• Anthony

      I think you miss my point also. I am very aggressive when it comes to fighting for the rights of my people. I also call out knuckle headed behavior when I see it. Too many times I have seen us make excuses for clearly criminal behavior or we overlook it if it coincides with abuse by authorities. My point is that it is equally important to carry oneself in a way that does not lead to getting caught in the legal system for unnecessary bad actions.

      The reality is that black boys are seen like bear or tiger cubs: we are cuddly when we are small; but suddenly we get too big, and the world is afraid of us. I know what it is like be 14 years old, but 5′ 10, 256 lbs. and the world sees you as a man. In your mind, you are a kid, but the world sees you as a large black man. I grew up in a much more forgiving environment than Wilson Mendez is living in, and it was not easy for me.

      I know for a fact law enforcement can be brutal and racist, but I also know that intelligent behavior and law abiding can blunt a great many possibilities or friction.
      At the same time, law breaking provides a racist LEO with the perfect opening to crack black heads.

    • My dear…. lets keep it real…. I live in Bedford Stuyvesant and I see young brothers and sisters acting up not wanting to do the RIGHT thing every day.. I talk to kids on my block some choose to listen and some don’t ending up in juvenile centers. Black and Brown people need to understand a couple of things these kids need to know at an early age that their negative actions may lead them up to jail or even worse the grave. The parents or the single parent also has to want the child to do better, so that is where you may have give that child tough love. Look if my child stole that money from that kid , I WOULD make him give himself up to the police!!! yes… i would and he would understand that this is not a game if you do not understand your consequences you can up up here in 15 years!!!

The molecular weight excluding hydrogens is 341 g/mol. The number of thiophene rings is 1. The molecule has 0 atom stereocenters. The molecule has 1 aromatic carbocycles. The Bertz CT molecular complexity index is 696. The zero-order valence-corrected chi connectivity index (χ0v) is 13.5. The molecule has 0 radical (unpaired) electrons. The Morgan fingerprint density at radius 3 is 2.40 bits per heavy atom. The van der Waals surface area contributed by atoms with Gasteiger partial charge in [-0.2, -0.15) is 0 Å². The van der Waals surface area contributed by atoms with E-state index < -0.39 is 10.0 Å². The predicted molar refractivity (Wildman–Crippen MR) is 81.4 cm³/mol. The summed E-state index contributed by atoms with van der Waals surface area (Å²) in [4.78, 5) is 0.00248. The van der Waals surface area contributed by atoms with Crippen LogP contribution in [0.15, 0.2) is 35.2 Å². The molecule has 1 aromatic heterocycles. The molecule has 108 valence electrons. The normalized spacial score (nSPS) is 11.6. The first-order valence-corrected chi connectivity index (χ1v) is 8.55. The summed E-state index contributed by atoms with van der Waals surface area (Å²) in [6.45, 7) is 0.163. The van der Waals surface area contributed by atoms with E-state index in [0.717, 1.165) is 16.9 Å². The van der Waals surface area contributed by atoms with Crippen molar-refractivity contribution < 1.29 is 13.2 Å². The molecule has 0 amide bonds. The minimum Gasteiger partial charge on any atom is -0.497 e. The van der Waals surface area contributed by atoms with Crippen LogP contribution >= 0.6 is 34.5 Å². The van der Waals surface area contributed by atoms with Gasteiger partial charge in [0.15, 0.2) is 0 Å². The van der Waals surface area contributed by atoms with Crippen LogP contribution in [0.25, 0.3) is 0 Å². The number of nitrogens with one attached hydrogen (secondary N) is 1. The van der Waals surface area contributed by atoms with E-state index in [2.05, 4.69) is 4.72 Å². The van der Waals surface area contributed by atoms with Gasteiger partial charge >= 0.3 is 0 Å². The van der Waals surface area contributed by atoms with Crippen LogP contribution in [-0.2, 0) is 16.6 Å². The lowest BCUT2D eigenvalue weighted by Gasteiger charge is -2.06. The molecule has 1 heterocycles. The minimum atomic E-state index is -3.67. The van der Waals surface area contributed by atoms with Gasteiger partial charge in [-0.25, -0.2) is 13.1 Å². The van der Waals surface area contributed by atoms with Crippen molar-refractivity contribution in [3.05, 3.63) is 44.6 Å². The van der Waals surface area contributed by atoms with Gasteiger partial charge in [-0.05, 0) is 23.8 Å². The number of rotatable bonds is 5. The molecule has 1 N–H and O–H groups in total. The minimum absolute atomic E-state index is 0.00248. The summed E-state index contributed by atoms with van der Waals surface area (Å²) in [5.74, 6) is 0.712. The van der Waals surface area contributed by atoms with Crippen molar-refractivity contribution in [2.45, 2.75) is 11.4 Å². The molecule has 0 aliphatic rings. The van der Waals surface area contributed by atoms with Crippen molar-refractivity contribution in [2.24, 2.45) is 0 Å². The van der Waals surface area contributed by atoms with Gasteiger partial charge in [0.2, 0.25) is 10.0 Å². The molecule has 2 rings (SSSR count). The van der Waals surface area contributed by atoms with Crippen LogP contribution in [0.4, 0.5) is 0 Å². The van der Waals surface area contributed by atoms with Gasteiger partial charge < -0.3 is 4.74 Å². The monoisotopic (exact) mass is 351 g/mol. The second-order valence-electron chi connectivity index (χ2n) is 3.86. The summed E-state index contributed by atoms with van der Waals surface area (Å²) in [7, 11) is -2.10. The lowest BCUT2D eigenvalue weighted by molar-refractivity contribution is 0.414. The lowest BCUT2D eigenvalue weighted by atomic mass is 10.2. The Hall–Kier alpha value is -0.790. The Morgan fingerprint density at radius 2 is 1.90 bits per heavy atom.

• thinkpink

    It’s an AMAZING book and should be required reading for all people of color

  • Anthony

    Thinkpink, I never said getting arrested would scare Wilson Mendez straight. I said his mother needs to tell him to change his ways, or he should get used to handcuffs. I can understand his mother not wanting him arrested, but she needs to understand that Seth’s folks have every right to call the police on her son if he is not going to stop acting like a bully or thug in training. Ms. Mendez needs to be just as mad at her son’s behavior as she is mad the police.

  • Anthony

    If your kid is involved in bad or criminal behavior, the worst message a parent can send is that the kid is a victim of the system, even if that is the case. Priority one has to be putting your child on the right path.

    No matter how mad I would be at the authorities, getting my kid to change his ways has to be job one.

  • Nnaattaayy

    Sorry Ms. Mendez but your son looks guilty af

    • The mother looks guilt too…..just saying..